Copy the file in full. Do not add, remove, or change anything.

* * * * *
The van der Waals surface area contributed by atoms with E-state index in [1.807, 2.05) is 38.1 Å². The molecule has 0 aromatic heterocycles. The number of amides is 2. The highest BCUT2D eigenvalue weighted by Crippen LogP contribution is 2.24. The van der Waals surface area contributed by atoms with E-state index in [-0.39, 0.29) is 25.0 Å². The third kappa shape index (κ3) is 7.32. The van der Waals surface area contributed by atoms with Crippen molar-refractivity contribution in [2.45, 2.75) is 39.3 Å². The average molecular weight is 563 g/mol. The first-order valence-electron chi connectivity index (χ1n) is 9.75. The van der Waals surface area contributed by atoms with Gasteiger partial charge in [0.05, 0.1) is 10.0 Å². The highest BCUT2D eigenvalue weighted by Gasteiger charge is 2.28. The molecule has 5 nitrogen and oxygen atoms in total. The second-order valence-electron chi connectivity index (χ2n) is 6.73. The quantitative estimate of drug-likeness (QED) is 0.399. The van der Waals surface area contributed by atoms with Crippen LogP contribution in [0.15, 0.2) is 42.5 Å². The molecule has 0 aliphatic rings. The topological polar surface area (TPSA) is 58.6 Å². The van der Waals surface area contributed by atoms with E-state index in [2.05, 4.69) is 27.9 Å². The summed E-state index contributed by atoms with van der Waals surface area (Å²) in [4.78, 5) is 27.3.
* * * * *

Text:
The van der Waals surface area contributed by atoms with E-state index in [1.807, 2.05) is 38.1 Å². The molecule has 0 aromatic heterocycles. The number of amides is 2. The highest BCUT2D eigenvalue weighted by Crippen LogP contribution is 2.24. The van der Waals surface area contributed by atoms with E-state index in [-0.39, 0.29) is 25.0 Å². The third kappa shape index (κ3) is 7.32. The van der Waals surface area contributed by atoms with Crippen molar-refractivity contribution in [2.45, 2.75) is 39.3 Å². The average molecular weight is 563 g/mol. The first-order valence-electron chi connectivity index (χ1n) is 9.75. The van der Waals surface area contributed by atoms with Gasteiger partial charge in [0.05, 0.1) is 10.0 Å². The highest BCUT2D eigenvalue weighted by Gasteiger charge is 2.28. The molecule has 5 nitrogen and oxygen atoms in total. The second-order valence-electron chi connectivity index (χ2n) is 6.73. The quantitative estimate of drug-likeness (QED) is 0.399. The van der Waals surface area contributed by atoms with Crippen LogP contribution in [0.15, 0.2) is 42.5 Å². The molecule has 0 aliphatic rings. The topological polar surface area (TPSA) is 58.6 Å². The van der Waals surface area contributed by atoms with E-state index in [2.05, 4.69) is 27.9 Å². The summed E-state index contributed by atoms with van der Waals surface area (Å²) in [4.78, 5) is 27.3.